5. Rinse mouth and toothbrush.

Prompting and Fading

Prompts are cues or assistance provided to help the individual perform a task. Prompts can be verbal, physical, visual, or gestural. The goal is to gradually reduce (fade) the prompts as the individual becomes more proficient, ultimately enabling them to complete the task independently.


Positive reinforcement involves providing rewards or incentives to encourage desired behaviors. For instance, if a child successfully washes their hands, they might receive praise, a favorite toy, or a small treat. Reinforcement increases the likelihood that the behavior will be repeated.


Modeling involves demonstrating the desired behavior for the learner. The individual observes the behavior and then attempts to imitate it. For example, a therapist might model how to tie shoelaces, and the child will then practice the same steps.

Visual Supports

Visual supports, such as picture schedules or checklists, can help individuals understand and remember the steps involved in a task. These supports provide a visual representation of the sequence of actions, making it easier to follow and complete the task independently.


Generalization ensures that the skills learned in therapy settings are transferred to real-life situations. This involves practicing the skills in various environments and with different people to ensure the individual can apply what they have learned in everyday contexts.

Examples of Daily Living Skills in ABA Therapy

Here are some examples of daily living skills that are commonly taught in ABA therapy:

  1. Personal Hygiene:
    • Brushing teeth
    • Washing hands
    • Bathing and showering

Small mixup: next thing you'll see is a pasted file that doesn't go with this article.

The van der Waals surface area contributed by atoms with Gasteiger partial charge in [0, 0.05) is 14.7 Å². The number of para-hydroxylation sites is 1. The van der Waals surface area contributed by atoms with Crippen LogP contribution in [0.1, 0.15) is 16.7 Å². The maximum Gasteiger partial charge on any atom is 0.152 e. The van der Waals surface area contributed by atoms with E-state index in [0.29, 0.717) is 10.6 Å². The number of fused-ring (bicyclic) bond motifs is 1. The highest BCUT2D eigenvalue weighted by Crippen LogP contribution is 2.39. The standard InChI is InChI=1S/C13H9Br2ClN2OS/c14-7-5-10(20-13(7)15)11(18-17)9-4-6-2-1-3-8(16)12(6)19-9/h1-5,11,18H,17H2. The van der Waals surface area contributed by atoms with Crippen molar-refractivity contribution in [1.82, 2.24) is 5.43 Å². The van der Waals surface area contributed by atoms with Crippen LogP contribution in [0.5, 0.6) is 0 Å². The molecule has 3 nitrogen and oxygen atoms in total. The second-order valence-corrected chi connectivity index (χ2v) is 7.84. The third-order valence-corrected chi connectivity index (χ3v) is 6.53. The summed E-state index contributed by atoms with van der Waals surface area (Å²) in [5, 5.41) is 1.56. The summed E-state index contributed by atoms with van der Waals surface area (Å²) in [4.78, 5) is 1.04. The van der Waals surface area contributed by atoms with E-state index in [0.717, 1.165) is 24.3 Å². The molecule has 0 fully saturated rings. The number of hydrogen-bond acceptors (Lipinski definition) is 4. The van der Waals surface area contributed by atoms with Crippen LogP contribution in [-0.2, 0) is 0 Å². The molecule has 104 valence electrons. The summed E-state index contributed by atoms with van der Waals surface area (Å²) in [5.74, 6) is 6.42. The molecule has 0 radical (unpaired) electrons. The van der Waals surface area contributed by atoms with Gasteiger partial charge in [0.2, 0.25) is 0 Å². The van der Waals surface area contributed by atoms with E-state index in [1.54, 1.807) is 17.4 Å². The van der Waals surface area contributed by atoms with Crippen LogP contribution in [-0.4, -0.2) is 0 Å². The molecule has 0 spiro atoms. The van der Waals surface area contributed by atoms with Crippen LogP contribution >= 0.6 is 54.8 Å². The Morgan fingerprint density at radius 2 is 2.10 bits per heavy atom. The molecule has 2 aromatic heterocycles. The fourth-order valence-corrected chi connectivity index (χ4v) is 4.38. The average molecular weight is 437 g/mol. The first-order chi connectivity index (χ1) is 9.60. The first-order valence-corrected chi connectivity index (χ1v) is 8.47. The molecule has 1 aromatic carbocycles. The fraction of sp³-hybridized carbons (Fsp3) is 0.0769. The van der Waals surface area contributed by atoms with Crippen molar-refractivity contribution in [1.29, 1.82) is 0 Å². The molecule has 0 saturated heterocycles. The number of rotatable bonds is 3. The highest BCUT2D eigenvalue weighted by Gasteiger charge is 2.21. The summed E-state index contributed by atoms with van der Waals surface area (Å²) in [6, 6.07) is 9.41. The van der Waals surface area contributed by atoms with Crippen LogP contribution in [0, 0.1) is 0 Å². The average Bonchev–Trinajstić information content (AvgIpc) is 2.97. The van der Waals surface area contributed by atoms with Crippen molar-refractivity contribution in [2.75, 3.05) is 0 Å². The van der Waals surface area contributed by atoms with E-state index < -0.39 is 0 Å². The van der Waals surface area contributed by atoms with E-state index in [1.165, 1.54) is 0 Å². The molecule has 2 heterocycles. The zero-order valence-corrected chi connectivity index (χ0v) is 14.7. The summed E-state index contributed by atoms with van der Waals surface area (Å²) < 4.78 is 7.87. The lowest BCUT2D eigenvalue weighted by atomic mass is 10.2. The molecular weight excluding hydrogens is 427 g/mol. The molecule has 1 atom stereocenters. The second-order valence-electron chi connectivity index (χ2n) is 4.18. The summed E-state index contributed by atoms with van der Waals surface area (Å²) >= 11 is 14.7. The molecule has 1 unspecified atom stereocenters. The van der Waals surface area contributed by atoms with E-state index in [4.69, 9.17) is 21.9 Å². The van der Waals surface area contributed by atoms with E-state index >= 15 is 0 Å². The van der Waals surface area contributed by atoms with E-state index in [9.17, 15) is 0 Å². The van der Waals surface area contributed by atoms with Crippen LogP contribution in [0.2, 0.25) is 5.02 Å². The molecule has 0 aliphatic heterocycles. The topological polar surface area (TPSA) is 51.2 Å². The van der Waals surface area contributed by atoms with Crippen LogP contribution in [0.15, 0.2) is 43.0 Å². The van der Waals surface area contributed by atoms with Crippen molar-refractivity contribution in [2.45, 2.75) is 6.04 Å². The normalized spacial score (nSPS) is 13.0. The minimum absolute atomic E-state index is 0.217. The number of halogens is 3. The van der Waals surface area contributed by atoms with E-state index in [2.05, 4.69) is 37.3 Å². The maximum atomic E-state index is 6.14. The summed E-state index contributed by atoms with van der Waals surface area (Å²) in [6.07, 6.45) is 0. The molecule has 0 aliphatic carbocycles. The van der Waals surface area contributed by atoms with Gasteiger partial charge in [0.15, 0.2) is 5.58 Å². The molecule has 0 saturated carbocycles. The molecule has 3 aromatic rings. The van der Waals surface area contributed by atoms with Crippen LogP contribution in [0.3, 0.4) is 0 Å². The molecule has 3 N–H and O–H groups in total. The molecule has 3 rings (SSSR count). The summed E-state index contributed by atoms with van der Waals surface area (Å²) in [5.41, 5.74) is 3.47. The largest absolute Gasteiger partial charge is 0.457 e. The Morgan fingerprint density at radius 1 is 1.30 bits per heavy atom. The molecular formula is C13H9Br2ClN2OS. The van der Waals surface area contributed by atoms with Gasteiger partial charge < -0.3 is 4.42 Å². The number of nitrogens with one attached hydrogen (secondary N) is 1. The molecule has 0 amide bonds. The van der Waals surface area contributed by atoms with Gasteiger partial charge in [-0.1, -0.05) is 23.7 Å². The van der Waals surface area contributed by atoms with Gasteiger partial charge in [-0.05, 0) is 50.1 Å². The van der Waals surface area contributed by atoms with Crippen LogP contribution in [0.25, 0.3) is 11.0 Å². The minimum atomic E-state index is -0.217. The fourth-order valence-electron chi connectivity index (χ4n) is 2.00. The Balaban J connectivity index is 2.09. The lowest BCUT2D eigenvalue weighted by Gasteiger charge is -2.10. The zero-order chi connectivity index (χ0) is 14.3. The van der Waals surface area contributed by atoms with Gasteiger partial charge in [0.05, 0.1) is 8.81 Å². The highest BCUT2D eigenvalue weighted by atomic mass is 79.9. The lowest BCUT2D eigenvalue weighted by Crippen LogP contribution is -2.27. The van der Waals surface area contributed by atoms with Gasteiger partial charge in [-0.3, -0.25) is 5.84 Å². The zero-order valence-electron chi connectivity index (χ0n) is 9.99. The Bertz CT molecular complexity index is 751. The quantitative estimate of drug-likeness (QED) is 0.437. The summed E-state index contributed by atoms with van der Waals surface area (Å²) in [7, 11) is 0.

• Using the toilet
    • Hair care
  2. Dressing:
    • Selecting appropriate clothing
    • Putting on and taking off clothes
    • Fastening buttons and zippers
    • Tying shoelaces
  3. Eating and Drinking:
    • Using utensils
    • Drinking from a cup
    • Following table manners
    • Preparing simple meals
  4. Household Management:
    • Cleaning and organizing
    • Doing laundry
    • Cooking and meal preparation
    • Shopping for groceries
  5. Community Skills:
    • Navigating public transportation
    • Using money and making purchases
    • Following safety rules in public spaces


Daily living skills are vital for promoting independence, enhancing the quality of life, and fostering social integration for individuals with developmental disabilities. ABA therapy offers effective strategies for teaching these skills, empowering individuals to achieve greater autonomy and participate more fully in their communities. By understanding and implementing these techniques, caregivers and therapists can make a significant positive impact on the lives of those they support.

For more information on ABA therapy and how it can help develop daily living skills, contact Chicago ABA Therapy today. Our team of experienced professionals is dedicated to providing personalized and effective support for individuals with developmental disabilities.